Analysis of the STAX and SCO Programs for Cotton Producers
Both the House and Senate farm bills include changes to Title I commodity programs and crop insurance programs, including a new shallow loss revenue protection program, a price protection program, and two supplemental crop insurance programs. A key change in the new farm bill is that the Title I shallow loss revenue protection and price protection programs would not be available to cotton producers. Instead, cotton producers would have the option to enroll in either the Supplemental Coverage Option (SCO) or the Stacked Income Protection Plan (STAX). Both products are similar to the Group Risk Income Protection (GRIP) crop insurance policy and would cover county-wide losses. The products are designed to complement a producers’ individual insurance policy. Understanding the differences in payments from Title I programs as compared to potential payments from the STAX or SCO programs will be important for cotton producers. For this study, average direct payments and counter-cyclical payments over the 2002–2011 time period were compared to potential STAX and SCO payments for several Oklahoma and Texas counties.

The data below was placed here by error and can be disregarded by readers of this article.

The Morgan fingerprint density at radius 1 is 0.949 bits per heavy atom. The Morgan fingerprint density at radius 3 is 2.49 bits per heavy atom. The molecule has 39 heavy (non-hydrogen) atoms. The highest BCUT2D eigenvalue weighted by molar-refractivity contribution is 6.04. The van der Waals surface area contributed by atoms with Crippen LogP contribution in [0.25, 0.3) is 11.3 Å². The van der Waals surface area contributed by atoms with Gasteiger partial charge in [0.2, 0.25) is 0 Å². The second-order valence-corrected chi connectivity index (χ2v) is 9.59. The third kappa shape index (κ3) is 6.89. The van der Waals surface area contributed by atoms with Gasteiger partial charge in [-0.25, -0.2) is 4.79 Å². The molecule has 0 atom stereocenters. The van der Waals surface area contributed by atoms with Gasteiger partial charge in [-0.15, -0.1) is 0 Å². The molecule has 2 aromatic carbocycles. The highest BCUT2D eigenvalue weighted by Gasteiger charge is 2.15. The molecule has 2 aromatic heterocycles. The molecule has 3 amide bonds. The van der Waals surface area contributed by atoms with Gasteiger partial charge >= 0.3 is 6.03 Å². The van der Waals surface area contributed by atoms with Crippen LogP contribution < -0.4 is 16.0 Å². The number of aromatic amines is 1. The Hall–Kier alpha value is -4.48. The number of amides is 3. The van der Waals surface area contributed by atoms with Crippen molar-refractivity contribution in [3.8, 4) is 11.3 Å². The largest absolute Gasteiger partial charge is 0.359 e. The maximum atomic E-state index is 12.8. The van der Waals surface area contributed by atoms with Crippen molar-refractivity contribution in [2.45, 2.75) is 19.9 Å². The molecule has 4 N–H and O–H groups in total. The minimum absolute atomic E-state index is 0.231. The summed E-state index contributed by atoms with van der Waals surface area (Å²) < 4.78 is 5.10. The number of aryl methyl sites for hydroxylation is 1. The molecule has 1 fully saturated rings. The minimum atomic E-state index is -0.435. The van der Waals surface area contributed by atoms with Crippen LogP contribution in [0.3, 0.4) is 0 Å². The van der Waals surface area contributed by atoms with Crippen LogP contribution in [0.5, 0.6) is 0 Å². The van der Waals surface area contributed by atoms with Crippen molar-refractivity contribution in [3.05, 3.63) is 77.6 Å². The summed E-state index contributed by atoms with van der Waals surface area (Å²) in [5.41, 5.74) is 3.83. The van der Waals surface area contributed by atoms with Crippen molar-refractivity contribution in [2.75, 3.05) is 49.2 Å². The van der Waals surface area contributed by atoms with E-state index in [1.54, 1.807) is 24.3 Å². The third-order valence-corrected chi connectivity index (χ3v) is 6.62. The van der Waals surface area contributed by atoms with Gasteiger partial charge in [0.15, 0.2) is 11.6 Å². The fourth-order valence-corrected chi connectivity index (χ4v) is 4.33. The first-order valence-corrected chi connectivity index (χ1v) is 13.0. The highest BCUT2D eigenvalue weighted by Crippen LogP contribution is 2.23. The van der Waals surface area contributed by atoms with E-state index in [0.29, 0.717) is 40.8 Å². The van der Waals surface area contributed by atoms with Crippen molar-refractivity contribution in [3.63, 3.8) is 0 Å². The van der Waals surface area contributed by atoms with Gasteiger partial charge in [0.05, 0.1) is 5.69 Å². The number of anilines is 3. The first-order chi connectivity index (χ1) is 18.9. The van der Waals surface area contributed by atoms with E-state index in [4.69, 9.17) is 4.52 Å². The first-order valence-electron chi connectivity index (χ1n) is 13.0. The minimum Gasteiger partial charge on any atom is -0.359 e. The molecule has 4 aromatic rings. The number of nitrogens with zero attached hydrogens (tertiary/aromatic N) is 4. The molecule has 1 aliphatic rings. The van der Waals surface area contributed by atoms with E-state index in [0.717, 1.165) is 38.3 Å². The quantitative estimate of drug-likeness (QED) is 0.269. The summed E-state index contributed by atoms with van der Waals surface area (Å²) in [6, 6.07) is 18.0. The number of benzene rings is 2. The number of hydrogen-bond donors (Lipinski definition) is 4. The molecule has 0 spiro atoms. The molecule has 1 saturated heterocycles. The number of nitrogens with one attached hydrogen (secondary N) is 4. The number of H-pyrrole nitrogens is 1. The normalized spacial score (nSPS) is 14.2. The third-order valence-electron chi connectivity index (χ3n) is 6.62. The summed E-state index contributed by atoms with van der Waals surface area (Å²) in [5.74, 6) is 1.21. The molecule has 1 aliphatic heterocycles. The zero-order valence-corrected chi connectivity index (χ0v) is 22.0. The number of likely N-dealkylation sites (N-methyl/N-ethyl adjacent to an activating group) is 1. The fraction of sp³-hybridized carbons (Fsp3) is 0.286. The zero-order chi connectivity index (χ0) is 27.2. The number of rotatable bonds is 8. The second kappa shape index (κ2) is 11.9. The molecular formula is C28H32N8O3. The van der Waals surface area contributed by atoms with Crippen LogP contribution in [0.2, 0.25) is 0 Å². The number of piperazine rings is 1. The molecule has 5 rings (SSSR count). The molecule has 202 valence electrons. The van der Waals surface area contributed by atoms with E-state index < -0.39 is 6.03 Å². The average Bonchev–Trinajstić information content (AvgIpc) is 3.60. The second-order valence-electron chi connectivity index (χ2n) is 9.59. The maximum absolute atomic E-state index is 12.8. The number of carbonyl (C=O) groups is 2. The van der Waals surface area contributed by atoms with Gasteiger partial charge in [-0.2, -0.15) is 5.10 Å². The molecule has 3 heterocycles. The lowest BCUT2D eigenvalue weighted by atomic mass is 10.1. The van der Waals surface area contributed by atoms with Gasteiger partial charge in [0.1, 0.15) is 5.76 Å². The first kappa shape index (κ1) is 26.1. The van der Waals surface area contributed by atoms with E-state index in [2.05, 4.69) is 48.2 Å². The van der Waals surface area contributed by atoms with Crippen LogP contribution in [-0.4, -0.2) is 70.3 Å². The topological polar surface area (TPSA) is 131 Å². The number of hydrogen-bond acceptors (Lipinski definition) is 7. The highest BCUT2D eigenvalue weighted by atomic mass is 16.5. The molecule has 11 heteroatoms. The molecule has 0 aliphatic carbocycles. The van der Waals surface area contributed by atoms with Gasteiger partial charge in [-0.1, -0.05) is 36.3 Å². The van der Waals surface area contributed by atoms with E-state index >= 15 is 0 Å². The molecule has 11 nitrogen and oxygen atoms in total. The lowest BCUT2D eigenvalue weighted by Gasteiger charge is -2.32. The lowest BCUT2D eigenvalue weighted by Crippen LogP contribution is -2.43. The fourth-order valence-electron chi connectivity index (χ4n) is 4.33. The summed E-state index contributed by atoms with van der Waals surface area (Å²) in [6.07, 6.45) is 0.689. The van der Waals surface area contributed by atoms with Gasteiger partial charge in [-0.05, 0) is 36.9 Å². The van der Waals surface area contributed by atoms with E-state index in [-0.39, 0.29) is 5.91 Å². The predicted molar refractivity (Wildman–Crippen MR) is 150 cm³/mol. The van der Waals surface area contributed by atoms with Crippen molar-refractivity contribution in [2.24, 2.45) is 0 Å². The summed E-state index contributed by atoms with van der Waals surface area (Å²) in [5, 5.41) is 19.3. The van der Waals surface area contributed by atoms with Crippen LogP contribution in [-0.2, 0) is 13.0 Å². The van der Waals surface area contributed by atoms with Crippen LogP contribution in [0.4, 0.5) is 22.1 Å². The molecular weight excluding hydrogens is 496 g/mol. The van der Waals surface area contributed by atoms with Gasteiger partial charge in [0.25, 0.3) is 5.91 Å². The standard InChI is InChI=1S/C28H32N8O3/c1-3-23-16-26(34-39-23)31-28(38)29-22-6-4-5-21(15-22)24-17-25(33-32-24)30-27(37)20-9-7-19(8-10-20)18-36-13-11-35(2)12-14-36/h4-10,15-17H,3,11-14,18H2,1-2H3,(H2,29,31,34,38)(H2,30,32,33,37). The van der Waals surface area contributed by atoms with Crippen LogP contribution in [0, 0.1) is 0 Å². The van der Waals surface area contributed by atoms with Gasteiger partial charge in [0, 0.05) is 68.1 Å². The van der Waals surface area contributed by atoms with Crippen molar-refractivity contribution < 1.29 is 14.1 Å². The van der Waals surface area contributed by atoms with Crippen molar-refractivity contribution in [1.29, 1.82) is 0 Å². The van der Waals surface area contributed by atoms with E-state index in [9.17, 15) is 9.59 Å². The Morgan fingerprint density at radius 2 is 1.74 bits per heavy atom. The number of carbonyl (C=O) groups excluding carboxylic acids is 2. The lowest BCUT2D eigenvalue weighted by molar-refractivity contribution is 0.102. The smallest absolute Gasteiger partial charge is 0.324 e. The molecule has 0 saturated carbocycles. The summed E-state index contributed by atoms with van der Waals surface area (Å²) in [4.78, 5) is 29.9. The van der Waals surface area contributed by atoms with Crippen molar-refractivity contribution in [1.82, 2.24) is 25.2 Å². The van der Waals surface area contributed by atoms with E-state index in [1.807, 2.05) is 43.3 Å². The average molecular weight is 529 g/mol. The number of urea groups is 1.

|Date of creation:||13 Sep 2013|
|Contact details of provider:|| Postal: 555 East Wells Street, Suite 1100, Milwaukee, Wisconsin 53202|
Phone: (414) 918-3190
Fax: (414) 276-3349
Web page: http://www.aaea.org
More information through EDIRC
References listed on IDEAS
Please report citation or reference errors to , or , if you are the registered author of the cited work, log in to your RePEc Author Service profile, click on "citations" and make appropriate adjustments.:
- Campiche, Jody, 2013. "Details of the Proposed Stacked Income Protection Plan (STAX) Program for Cotton Producers and Potential Strategies for Extension Education," Journal of Agricultural and Applied Economics, Cambridge University Press, vol. 45(03), pages 569-575, August.
- Campiche, Jody L., 2013. "Details of the Proposed Stacked Income Protection Plan (STAX) Program for Cotton Producers and Potential Strategies for Extension Education," Journal of Agricultural and Applied Economics, Southern Agricultural Economics Association, vol. 45(03), August.
When requesting a correction, please mention this item's handle: RePEc:ags:aaeaci:156826. See general information about how to correct material in RePEc.
For technical questions regarding this item, or to correct its authors, title, abstract, bibliographic or download information, contact: (AgEcon Search)
If references are entirely missing, you can add them using this form.